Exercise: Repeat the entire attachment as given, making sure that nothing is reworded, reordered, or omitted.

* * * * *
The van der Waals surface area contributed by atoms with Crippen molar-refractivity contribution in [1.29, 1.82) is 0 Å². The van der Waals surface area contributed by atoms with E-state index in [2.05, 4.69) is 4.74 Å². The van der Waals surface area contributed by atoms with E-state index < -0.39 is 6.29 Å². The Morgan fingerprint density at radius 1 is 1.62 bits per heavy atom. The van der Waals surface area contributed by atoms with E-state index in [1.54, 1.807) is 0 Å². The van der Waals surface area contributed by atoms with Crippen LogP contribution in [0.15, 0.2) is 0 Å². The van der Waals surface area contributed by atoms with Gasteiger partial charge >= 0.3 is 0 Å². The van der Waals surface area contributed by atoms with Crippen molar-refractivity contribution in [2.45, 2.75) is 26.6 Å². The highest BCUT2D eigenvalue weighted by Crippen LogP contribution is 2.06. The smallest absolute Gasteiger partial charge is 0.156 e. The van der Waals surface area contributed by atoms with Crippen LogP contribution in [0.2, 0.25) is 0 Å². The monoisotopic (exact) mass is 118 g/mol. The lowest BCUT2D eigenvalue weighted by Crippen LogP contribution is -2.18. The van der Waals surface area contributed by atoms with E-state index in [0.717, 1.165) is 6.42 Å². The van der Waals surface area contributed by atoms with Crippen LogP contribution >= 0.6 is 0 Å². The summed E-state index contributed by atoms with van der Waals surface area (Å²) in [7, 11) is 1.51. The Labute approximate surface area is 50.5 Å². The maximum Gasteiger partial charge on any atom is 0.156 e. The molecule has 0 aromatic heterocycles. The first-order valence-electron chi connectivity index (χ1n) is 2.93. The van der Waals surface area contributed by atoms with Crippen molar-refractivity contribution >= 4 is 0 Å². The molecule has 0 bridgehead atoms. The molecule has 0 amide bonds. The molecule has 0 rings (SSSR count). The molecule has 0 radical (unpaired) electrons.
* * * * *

The van der Waals surface area contributed by atoms with Crippen molar-refractivity contribution in [1.29, 1.82) is 0 Å². The van der Waals surface area contributed by atoms with E-state index in [2.05, 4.69) is 4.74 Å². The van der Waals surface area contributed by atoms with E-state index < -0.39 is 6.29 Å². The Morgan fingerprint density at radius 1 is 1.62 bits per heavy atom. The van der Waals surface area contributed by atoms with E-state index in [1.54, 1.807) is 0 Å². The van der Waals surface area contributed by atoms with Crippen LogP contribution in [0.15, 0.2) is 0 Å². The van der Waals surface area contributed by atoms with Gasteiger partial charge >= 0.3 is 0 Å². The van der Waals surface area contributed by atoms with Crippen molar-refractivity contribution in [2.45, 2.75) is 26.6 Å². The highest BCUT2D eigenvalue weighted by Crippen LogP contribution is 2.06. The smallest absolute Gasteiger partial charge is 0.156 e. The van der Waals surface area contributed by atoms with Crippen LogP contribution in [0.2, 0.25) is 0 Å². The monoisotopic (exact) mass is 118 g/mol. The lowest BCUT2D eigenvalue weighted by Crippen LogP contribution is -2.18. The van der Waals surface area contributed by atoms with E-state index in [0.717, 1.165) is 6.42 Å². The van der Waals surface area contributed by atoms with Crippen LogP contribution >= 0.6 is 0 Å². The summed E-state index contributed by atoms with van der Waals surface area (Å²) in [7, 11) is 1.51. The Labute approximate surface area is 50.5 Å². The maximum Gasteiger partial charge on any atom is 0.156 e. The molecule has 0 aromatic heterocycles. The first-order valence-electron chi connectivity index (χ1n) is 2.93. The van der Waals surface area contributed by atoms with Crippen molar-refractivity contribution >= 4 is 0 Å². The molecule has 0 bridgehead atoms. The molecule has 0 amide bonds. The molecule has 0 rings (SSSR count). The molecule has 0 radical (unpaired) electrons.